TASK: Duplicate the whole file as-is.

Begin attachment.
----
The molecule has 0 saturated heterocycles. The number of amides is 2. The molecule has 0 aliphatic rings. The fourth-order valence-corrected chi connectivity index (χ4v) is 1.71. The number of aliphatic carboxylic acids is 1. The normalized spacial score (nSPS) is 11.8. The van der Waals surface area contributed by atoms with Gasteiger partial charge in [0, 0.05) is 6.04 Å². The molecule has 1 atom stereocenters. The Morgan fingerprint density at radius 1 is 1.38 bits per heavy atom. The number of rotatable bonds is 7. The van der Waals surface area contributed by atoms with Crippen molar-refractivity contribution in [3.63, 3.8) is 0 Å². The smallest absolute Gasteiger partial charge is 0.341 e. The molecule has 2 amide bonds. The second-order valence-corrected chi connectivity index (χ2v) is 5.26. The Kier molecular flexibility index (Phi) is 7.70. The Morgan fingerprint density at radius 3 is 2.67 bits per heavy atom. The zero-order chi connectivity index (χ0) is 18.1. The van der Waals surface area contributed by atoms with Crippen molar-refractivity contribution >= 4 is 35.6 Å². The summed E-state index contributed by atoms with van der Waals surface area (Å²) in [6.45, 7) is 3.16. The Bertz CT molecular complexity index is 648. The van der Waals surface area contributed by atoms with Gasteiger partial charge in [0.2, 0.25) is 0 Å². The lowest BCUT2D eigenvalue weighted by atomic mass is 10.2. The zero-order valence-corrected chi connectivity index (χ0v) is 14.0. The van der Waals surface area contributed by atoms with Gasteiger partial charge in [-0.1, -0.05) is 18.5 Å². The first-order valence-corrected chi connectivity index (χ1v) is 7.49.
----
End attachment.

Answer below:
The molecule has 0 saturated heterocycles. The number of amides is 2. The molecule has 0 aliphatic rings. The fourth-order valence-corrected chi connectivity index (χ4v) is 1.71. The number of aliphatic carboxylic acids is 1. The normalized spacial score (nSPS) is 11.8. The van der Waals surface area contributed by atoms with Gasteiger partial charge in [0, 0.05) is 6.04 Å². The molecule has 1 atom stereocenters. The Morgan fingerprint density at radius 1 is 1.38 bits per heavy atom. The number of rotatable bonds is 7. The van der Waals surface area contributed by atoms with Crippen molar-refractivity contribution in [3.63, 3.8) is 0 Å². The smallest absolute Gasteiger partial charge is 0.341 e. The molecule has 2 amide bonds. The second-order valence-corrected chi connectivity index (χ2v) is 5.26. The Kier molecular flexibility index (Phi) is 7.70. The Morgan fingerprint density at radius 3 is 2.67 bits per heavy atom. The zero-order chi connectivity index (χ0) is 18.1. The van der Waals surface area contributed by atoms with Crippen molar-refractivity contribution >= 4 is 35.6 Å². The summed E-state index contributed by atoms with van der Waals surface area (Å²) in [6.45, 7) is 3.16. The Bertz CT molecular complexity index is 648. The van der Waals surface area contributed by atoms with Gasteiger partial charge in [0.2, 0.25) is 0 Å². The lowest BCUT2D eigenvalue weighted by atomic mass is 10.2. The zero-order valence-corrected chi connectivity index (χ0v) is 14.0. The van der Waals surface area contributed by atoms with Gasteiger partial charge in [-0.1, -0.05) is 18.5 Å². The first-order valence-corrected chi connectivity index (χ1v) is 7.49.